• 72. multi-needs classroom, at district expense, after numerous offers of appropriateprivate placements were rejected. The parents disagreed with this recommendationand believed that District 211 should create an appropriate program for the studentin her “homeschool,” and insisted that she be educated “within her owncommunity.” This was a classic “full inclusion” dispute.The hearing officer unequivocally disagreed and ordered placement in an appropriateself-contained setting. At the conclusion of the 42-day hearing, the hearing officerthoroughly considered all of the evidence and held for District 211 that a self-contained multiple needs program was the minimally restrictive and appropriateplacement where the student could receive a free and appropriate public education.Subsequent to publication of the case by LRP, parents appealed at the Federal courtlevel, Case No. 02 C 6098, and the attached decision was recently filed by JudgeKennelly. The court affirmed the Administrative hearing officer and dismissed theparents’ claims.N:General OfficeMemorandumsLR Summary (8-05).doc 84
  • 73. IN THE UNITED STATES DISTRICT COURT FOR THE NORTHERN DISTRICT OF ILLINOIS EASTERN DIVISIONBOARD OF EDUCATION OF )TOWNSHIP HIGH SCHOOL )DISTRICT NO. 211, ) ) Plaintiff, ) ) v. ) Case No. 02 C 6098 )MICHAEL R. and DIANE R., )individually and as next friends of )LINDSEY R., a minor, ) ) Defendants, ) )ILLINOIS STATE BOARD OF )EDUCATION, ) ) Third Party Defendant. ) MEMORANDUM OPINION AND ORDERMATTHEW F. KENNELLY, District Judge: Michael R. and Diane R. are the parents of Lindsey, an eighteen year-old girl who hasRett Syndrome, a neurological and developmental disorder that is characterized by the absence ofverbal ability, gait disturbances, and apraxia, an inconsistent ability to control the body andlimbs. The Individuals with Disabilities Education Act, 20 U.S.C. § 1414, guarantees Lindseythe right to a free appropriate public education (FAPE) in the least restrictive environment. TheIDEA obligates Lindsey’s home school district, District 211, to assess her educational needs andaddress those needs through an individualized education program. Id. § 1414(a)-(d). In November 2003, the District concluded that Lindsey was not receiving a FAPE in the 1 85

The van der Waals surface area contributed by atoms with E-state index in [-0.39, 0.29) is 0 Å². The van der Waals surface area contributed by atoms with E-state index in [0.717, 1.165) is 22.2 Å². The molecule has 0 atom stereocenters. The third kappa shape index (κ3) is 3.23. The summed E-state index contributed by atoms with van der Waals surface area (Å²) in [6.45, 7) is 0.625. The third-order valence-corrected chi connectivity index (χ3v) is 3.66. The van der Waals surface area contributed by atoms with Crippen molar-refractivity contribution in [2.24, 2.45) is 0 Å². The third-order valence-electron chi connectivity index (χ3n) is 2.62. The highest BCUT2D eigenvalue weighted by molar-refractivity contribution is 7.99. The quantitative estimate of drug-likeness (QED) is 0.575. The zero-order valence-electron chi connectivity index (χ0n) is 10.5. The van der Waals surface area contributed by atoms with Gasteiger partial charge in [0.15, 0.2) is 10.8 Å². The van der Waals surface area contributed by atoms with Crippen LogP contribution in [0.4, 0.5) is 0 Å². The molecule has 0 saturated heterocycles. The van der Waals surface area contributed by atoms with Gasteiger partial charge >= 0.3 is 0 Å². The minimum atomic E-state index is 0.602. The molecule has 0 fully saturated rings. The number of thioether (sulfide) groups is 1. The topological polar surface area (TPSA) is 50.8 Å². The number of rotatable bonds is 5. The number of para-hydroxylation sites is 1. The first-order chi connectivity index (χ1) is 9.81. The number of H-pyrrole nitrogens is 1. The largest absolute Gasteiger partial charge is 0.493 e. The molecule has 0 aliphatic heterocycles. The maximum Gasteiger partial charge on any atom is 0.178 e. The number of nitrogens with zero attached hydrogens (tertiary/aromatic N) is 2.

• 74. District’s mainstream high school, Conant High School, and it therefore determined that sheshould be placed in a highly structured, multi-needs environment in a different school. Lindsey,acting through her parents, appealed the District’s placement decision to an independent hearingofficer (IHO). The IHO decided that the District’s placement determination was appropriate.Defendants, Lindsey’s parents, now seek to have the Court overturn the IHO’s decision. Both the District and defendants have moved for summary judgment. There are manydisputed material facts in this case, which ordinarily would preclude summary judgment. Fed. R.Civ. P. 56(c). In IDEA cases, however, motions for summary judgment are a procedural vehicleallowing the district court to rule on the case based on the administrative record. Thus, it isappropriate for the court to grant summary judgment even when facts are in dispute. Beth B. v.Van Clay, 282 F.3d at 493, 496 n. 2 (7th Cir. 2002). For the reasons stated below, the Court grants summary judgment in favor of the District.Defendants’ motion to strike the District’s reply to defendants’ response to the District’s Rule56.1(b)(3) statement of material facts is granted, because the local rules do not contemplatereplies to responses of Rule 56.1(b)(3) statements. The Court did not consider that reply inaddressing the present motions. Standard of Review In reviewing the findings made in an IDEA administrative hearing, courts are directed togive “due weight” to the decision of the IHO. Heather S. v. State of Wisconsin, 125 F.3d 1045,1052 (7th Cir. 1997). “‘Due weight necessarily implies some sort of deference to the agency’sdecision, and considering the officer’s special expertise in education law, we think a sound basisexists for giving deference to the decision of the hearing officers.’” Id. (citing Board of 2 86